2. Internal Benchmarking.

3. External Benchmarking.

Choosing a Proxy

As we discussed in the article on market sizing, choosing a proxy is one of the most efficient ways to quantify something. In the example of growth rate for a specific product, the best proxy depends on what the product is.

If it’s a product for which the market is saturated the growth rate may just follow population growth or GDP growth rate (both of which are readily available quantities).

If it’s a product for which the market is new and unsaturated, you’d have to use one of the benchmarking techniques most likely.

The key to using proxies is to use something that is easy to look up (like the change in GDP. population growth, etc.)

Internal Benchmarking

Internal benchmarking is looking at data you have from inside your company. For example, if you’re trying to quantify the growth rate for a new product you could look at the growth rate of an existing product you already sell.

The product you look at could be complementary to the new product (such as razors and shaving blades) or just within the same class (sofas and lamps for example).

Or, you could look at the growth rate of the same product in a different market (if you have access to it) if the two markets are similar.

This data would also be easily available.

External Benchmarking

If you can’t find a good proxy or internal benchmark, use an external benchmark. This would be things like looking at the growth rate of your competitors (based on yearly sales numbers, if available), analyst reports, newspaper articles, business journals, etc.

Conclusion

If you’re asked how to quantify something in a case, don’t panic. This is an opportunity to show off your ability to efficiently discover unknown information. Your best bet is to identify an easy to quantify proxy (such as GDP). If that doesn’t work you could look for internal benchmarks (such as data from other countries or complementary products that you’d have access to) or external benchmarks (such as competitors growth rates, newspaper articles, market research reports, etc.).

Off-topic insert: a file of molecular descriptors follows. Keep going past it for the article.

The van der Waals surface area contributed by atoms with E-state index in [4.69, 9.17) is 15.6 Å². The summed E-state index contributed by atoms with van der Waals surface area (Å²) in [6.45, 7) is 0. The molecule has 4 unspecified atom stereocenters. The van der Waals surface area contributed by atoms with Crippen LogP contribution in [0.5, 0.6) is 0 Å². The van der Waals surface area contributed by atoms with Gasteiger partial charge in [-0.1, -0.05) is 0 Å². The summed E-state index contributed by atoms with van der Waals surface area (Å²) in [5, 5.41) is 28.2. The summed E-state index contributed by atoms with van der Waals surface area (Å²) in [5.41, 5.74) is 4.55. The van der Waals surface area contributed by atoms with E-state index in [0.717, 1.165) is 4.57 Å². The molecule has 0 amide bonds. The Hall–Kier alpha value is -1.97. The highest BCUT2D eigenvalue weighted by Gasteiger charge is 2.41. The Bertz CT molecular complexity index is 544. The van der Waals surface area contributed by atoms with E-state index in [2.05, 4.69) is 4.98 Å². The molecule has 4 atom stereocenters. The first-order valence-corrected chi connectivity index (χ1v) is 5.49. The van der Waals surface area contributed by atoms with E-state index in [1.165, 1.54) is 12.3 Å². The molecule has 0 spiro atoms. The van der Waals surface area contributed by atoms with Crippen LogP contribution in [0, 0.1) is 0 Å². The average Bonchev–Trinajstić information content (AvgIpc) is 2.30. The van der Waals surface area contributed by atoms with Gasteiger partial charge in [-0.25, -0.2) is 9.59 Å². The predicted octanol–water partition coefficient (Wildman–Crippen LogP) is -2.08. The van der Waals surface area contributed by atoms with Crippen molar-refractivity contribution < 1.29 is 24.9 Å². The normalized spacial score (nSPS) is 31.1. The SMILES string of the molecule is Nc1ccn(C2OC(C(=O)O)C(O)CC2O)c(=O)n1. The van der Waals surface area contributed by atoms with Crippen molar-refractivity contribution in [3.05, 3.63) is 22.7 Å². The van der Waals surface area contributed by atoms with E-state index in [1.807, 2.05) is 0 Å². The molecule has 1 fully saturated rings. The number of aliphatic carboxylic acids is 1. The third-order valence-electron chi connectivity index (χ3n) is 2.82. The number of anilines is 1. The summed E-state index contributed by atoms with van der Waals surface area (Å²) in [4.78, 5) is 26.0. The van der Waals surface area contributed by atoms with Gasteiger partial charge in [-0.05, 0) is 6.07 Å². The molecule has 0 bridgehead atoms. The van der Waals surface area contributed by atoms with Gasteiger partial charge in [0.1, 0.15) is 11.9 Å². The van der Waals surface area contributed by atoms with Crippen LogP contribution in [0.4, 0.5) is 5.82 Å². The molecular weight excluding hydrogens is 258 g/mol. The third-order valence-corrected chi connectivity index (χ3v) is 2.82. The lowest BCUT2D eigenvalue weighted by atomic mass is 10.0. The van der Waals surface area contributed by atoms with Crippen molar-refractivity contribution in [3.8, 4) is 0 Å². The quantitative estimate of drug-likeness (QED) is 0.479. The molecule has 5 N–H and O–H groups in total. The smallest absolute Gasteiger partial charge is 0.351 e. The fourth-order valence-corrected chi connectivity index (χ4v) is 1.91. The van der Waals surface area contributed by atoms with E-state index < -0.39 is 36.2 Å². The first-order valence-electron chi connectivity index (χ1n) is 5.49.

I’ve had this question come up many times so, hope it helps!

 

The Rule of 72

The-Rule-of-72

(credit: Swan Retirement)

Compound interest – Albert Einstein once called it one of the most powerful forces in the universe. But it’s extremely difficult to deal with in cases (and on the McKinsey PST for that matter) because you don’t have access to a calculator.

So what do you do if you’re asked to deal with compound interest in a case? Easy, use the Rule of 72!

Continue reading The Rule of 72

How a Candidate Led Case Should Flow

I can usually tell within the first 5-10 minutes of giving someone a case how it’s going to go. How is this possible you ask? It’s really simple; there’s a certain flow that you feel with people who are experienced.

It’s hard to describe, but the best way to put it is that you can tell there’s a certain process that they’re following. You can tell that they know all of the steps, know how to do each step properly, and that they will reach the answer given enough time.

Continue reading How a Candidate Led Case Should Flow

Using the Five Whys in Cases

Five Whys

(credit: Velaction)

The Five Whys is a technique used to figure out the root cause of a problem. You’ve probably used it unwittingly many times in your life. The general idea is when you come across a problem, keep asking “why” it exists until you narrow things down to a process that is malfunctioning or nonexistent. If you find a malfunctioning or nonexistent process, all you need to do is redesign the process (or implement one) to handle the problem in the future.
Continue reading Using the Five Whys in Cases

How to Structure Comparisons in Cases

In cases, it’s pretty common where you have to structure an analysis of several options (i.e. should the client enter the market organically, by acquisition, or through a joint venture).

I’ve noticed that most people seem to struggle mightily with keeping track of all of the information and making a convincing final decision (usually because they lose track of critical pieces of information, or forget the relative importance of each piece of information).

So, how do you make comparisons properly?

Simple, make a table!

Continue reading How to Structure Comparisons in Cases